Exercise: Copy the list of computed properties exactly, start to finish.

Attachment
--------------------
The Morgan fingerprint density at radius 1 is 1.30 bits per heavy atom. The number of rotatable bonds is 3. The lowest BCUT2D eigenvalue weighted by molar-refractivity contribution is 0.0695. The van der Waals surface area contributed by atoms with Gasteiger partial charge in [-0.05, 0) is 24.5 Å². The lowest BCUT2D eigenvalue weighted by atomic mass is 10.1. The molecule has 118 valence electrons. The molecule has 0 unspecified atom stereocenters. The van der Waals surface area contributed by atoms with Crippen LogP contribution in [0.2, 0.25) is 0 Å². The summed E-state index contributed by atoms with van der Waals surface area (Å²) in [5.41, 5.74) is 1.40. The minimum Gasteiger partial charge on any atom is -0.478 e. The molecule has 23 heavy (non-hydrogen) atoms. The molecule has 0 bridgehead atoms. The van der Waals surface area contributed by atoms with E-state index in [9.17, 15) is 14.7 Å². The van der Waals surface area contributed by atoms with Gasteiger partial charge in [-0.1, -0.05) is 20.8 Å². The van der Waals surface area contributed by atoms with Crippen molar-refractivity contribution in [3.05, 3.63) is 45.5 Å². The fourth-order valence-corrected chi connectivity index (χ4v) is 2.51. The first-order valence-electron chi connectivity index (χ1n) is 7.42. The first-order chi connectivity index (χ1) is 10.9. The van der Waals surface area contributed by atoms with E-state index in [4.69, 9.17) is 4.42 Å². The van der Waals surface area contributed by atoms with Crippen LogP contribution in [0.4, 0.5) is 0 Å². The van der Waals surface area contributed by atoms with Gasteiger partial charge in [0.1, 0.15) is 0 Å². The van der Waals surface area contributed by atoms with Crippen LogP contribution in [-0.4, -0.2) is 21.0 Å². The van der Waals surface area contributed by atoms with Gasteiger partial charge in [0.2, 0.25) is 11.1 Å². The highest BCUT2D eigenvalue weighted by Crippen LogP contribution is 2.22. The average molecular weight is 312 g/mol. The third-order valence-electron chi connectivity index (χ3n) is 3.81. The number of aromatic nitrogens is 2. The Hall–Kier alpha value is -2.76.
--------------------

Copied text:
The Morgan fingerprint density at radius 1 is 1.30 bits per heavy atom. The number of rotatable bonds is 3. The lowest BCUT2D eigenvalue weighted by molar-refractivity contribution is 0.0695. The van der Waals surface area contributed by atoms with Gasteiger partial charge in [-0.05, 0) is 24.5 Å². The lowest BCUT2D eigenvalue weighted by atomic mass is 10.1. The molecule has 118 valence electrons. The molecule has 0 unspecified atom stereocenters. The van der Waals surface area contributed by atoms with Crippen LogP contribution in [0.2, 0.25) is 0 Å². The summed E-state index contributed by atoms with van der Waals surface area (Å²) in [5.41, 5.74) is 1.40. The minimum Gasteiger partial charge on any atom is -0.478 e. The molecule has 23 heavy (non-hydrogen) atoms. The molecule has 0 bridgehead atoms. The van der Waals surface area contributed by atoms with E-state index in [9.17, 15) is 14.7 Å². The van der Waals surface area contributed by atoms with Gasteiger partial charge in [-0.1, -0.05) is 20.8 Å². The van der Waals surface area contributed by atoms with Crippen molar-refractivity contribution in [3.05, 3.63) is 45.5 Å². The fourth-order valence-corrected chi connectivity index (χ4v) is 2.51. The first-order valence-electron chi connectivity index (χ1n) is 7.42. The first-order chi connectivity index (χ1) is 10.9. The van der Waals surface area contributed by atoms with E-state index in [4.69, 9.17) is 4.42 Å². The van der Waals surface area contributed by atoms with Crippen LogP contribution in [0.4, 0.5) is 0 Å². The van der Waals surface area contributed by atoms with Gasteiger partial charge in [0.1, 0.15) is 0 Å². The van der Waals surface area contributed by atoms with Crippen LogP contribution in [-0.4, -0.2) is 21.0 Å². The van der Waals surface area contributed by atoms with Gasteiger partial charge in [0.2, 0.25) is 11.1 Å². The highest BCUT2D eigenvalue weighted by Crippen LogP contribution is 2.22. The average molecular weight is 312 g/mol. The third-order valence-electron chi connectivity index (χ3n) is 3.81. The number of aromatic nitrogens is 2. The Hall–Kier alpha value is -2.76.